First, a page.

When mapping short-term goals, farmers must consider what they strive to accomplish within one year of production or sooner. The short-term focus is using existing technology to pinpoint smaller areas (e.g., areas within a field) for more accurate data and increased precision. Variable rate seeding, spraying, grid sampling and capturing aerial imagery will continue to be popular practices. From an ag tech perspective, seeing significant changes from using new technology during just one year is unlikely. Typically, and depending on the technology and farm, farmers who adopt a new technology practice can expect to see changes in about five years. No company is going to release a new form of technology that will boost profitability in one year.
The next five to 10 years will bring several ground-breaking tech advancements to the industry, as well as updates to existing technology to be used in new ways. Top of mind is artificial intelligence and automation.
There are a few different words used to describe autonomy: autonomous, automated and driverless. These words are not interchangeable. Knowing the minor differences among these terms alleviates confusion. Simply put, autonomous machinery has less human intervention than automated machinery, and driverless requires no human guidance or interaction.
Thinking about the state of autonomy in agriculture often leads to comparisons with the auto industry. Like the automotive industry, agriculture has different levels of autonomy. One of the leaders in the agricultural autonomy space, Case IH, categorizes autonomy into five levels:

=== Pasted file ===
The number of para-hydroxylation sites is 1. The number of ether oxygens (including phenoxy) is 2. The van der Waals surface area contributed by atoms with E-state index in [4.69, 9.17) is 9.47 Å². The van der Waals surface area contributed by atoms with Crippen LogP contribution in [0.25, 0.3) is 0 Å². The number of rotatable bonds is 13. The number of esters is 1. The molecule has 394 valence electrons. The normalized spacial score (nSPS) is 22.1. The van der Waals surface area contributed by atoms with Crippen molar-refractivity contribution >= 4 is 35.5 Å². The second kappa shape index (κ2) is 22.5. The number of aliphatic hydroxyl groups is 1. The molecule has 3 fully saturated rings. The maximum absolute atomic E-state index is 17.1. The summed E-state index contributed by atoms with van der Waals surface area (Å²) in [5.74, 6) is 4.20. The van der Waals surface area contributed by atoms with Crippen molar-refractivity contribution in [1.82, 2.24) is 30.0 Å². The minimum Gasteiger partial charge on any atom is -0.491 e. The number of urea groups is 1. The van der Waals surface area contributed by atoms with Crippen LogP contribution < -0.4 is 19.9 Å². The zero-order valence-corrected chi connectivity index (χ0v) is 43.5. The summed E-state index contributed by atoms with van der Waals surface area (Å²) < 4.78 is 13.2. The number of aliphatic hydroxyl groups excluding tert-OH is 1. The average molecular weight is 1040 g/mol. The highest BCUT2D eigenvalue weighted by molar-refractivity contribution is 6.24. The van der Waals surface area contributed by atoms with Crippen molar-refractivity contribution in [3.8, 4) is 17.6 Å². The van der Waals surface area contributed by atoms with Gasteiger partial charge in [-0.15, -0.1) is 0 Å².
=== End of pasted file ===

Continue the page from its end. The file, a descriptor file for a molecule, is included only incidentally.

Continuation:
• Guidance: Autosteer capabilities;
• Coordination and optimization: Data compatibility among vehicles in fields;
• Operator-Assisted Autonomy: Operator is in-vehicle, monitoring manual and automatic instrument adjustments. This is the level of most U.S. farmers today;
• Supervised Autonomy: Nearby supervision of multiple unmanned vehicles;
• Full Autonomy: Operator is not needed, and minimal supervision is required.
Researching, testing and perfecting the technology needed for fully autonomous equipment is no quick task. Decades of trial, error, designing and modifying goes into developing new equipment. The finished product must be as bug-free as possible and useful to farmers. They say good things take time, and if it’s anything like autosteer, autonomous machinery will be worth the wait.